I notice the crimson poppies and their transparent petals shimmy with the breeze. The bees heavy with pollen are disappearing into the hollyhocks and I think about this child and his absence all in this moment, waiting for my body to heed the command Move. Move. Why wasn't I sitting closer, holding his hand?What if I, too, believed he could fly? What cruel God creates such a beautiful boy with no instincts?

I dive across the stairs and somehow catch him by the wrist. His body swings in an arc and he grazes the steps, not too hard, but just so that his little mouth hits the edge of one mean stone stair before I am beneath him, his cherubic face in my hands and then my cheek to his cheek. His lip is split but no teeth are broken and he is okay.

This is when the veil lifts. Our wide panicked eyes meet and we exchange a million unspoken words about life and death and gratitude. How close we always are to letting go of the railing even when we know we should not. How being here and being not here actually occupy the same space and there is a calm in knowing that, just for a moment, death is so close, all the time, breathing down our necks — No, holding us. Just like this, we agree. Cheek to cheek, waiting. My hope is aged, bruise-colored, white with desperation, marbled with fear. The child seems to say, "No. Hope is like this. Yellow. Luminous."

His eyes flicker and we return. And then he wails the wail of all wails and his mother is there instantly. I try to explain but she cannot hear me. She just rocks and rocks her son calmly, humming, saying shhhhhhhhhhhhh into his perfect little ear.

Mary carries Jonah inside, gets some ice and the abandoned tea. They emerge, triumphant. He is laughing around a cold ice cube, so big in his small mouth.

Finley's Three Mountain Day

by Linda McNaughton

He would sit in the breezeway

When the weather was fair

He would marvel at nature

And the crystal clear air

Three towering mountains would

Catch him off guard

He would admire their beauty

As he toiled in his yard

Wy'east Klickitat and Tahoma

Indian names ancient and proud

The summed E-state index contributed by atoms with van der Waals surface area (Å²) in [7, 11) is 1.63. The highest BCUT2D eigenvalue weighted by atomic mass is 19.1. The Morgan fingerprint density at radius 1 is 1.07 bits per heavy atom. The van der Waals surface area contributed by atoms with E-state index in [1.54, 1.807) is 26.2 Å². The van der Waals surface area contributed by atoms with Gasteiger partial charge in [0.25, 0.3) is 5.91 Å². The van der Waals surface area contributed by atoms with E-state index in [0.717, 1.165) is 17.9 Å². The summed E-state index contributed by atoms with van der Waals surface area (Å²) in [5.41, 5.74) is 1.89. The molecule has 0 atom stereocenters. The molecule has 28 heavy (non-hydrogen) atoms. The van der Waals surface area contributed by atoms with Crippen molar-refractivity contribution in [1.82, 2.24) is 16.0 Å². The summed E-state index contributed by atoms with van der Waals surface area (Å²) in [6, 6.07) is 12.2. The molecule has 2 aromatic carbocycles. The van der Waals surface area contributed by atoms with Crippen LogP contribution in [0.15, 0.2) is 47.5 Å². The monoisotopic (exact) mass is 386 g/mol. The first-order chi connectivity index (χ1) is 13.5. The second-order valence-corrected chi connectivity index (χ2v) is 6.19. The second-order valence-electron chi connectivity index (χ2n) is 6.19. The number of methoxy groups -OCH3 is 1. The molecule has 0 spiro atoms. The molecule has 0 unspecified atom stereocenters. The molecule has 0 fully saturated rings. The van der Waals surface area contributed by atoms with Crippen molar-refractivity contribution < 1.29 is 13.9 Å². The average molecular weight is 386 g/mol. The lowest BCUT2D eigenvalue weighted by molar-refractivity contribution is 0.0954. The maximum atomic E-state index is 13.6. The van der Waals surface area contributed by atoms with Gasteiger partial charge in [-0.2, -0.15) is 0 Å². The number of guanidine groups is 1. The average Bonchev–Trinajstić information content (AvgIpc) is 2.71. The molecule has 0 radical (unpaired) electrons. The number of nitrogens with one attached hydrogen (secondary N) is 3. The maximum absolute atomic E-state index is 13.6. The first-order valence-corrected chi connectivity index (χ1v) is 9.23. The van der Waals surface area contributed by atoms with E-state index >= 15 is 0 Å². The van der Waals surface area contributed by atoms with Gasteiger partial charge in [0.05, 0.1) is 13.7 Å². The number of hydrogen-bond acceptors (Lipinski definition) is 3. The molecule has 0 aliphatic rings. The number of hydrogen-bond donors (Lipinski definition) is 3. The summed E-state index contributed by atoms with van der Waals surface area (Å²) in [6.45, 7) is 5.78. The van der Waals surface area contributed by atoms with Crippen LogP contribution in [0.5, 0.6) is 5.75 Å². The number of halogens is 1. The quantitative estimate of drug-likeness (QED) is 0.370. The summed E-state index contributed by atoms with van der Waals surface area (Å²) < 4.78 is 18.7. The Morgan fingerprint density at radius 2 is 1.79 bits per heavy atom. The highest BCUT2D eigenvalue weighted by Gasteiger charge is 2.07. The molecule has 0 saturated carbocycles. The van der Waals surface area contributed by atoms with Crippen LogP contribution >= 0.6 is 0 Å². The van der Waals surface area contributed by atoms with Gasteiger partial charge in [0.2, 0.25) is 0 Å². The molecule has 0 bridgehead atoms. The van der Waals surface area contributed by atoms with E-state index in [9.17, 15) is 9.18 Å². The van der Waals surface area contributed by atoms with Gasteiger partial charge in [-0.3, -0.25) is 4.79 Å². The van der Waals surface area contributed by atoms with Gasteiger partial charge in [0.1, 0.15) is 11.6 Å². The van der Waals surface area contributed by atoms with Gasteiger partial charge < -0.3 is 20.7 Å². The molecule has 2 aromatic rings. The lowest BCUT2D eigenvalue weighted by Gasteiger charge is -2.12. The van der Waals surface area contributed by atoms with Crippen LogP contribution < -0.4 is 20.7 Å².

Three soaring white giants

None obscured by a cloud

Whenever he saw them

In his quiet poetical way

He would record in his journal

It's a three mountain day

Fog

by Vernon Wade

The fog moved through the trees and we moved through the fog. It was as impenetrable as a wall, as ephemeral as a ghost. We were boxed in; at times we could only see one hundred feet, sometimes we could see one hundred yards.

Our horizons shifted and moved along with us. The only light seemed to come from the fog itself, thick,grey-white, sucking the color from all it enveloped, leaving behind a near monochromatic world of black or almost black.

It seemed to absorb all sound as well. The soft, damp ground muffled our steps, yielding like a pillow beneath our feet.

We spoke but little, and that in hushed tones, eventually falling as silent as our surroundings. We became ghosts.

Our breath became the ebb and flow of the fog, no longer distinct, no longer personal. We were wraiths in the failing light. The fog moved through the trees and we moved through the fog.

On Turkey Vultures

by Tracie Hornung

I watched the turkey vulture swerve and bank over Highway 35, and thought of my friend who cringed when I recently mentioned that species. I had forgot-ten, until then, that her reaction is quite common.

I imagine it's that bald red head, looking as if it had just emerged from the bloodied mass of a carcass (it may have). Or the silhouette against the sky of sharp wings that appear torn and scraggly. A living, breathing, soaring symbol of death and decay.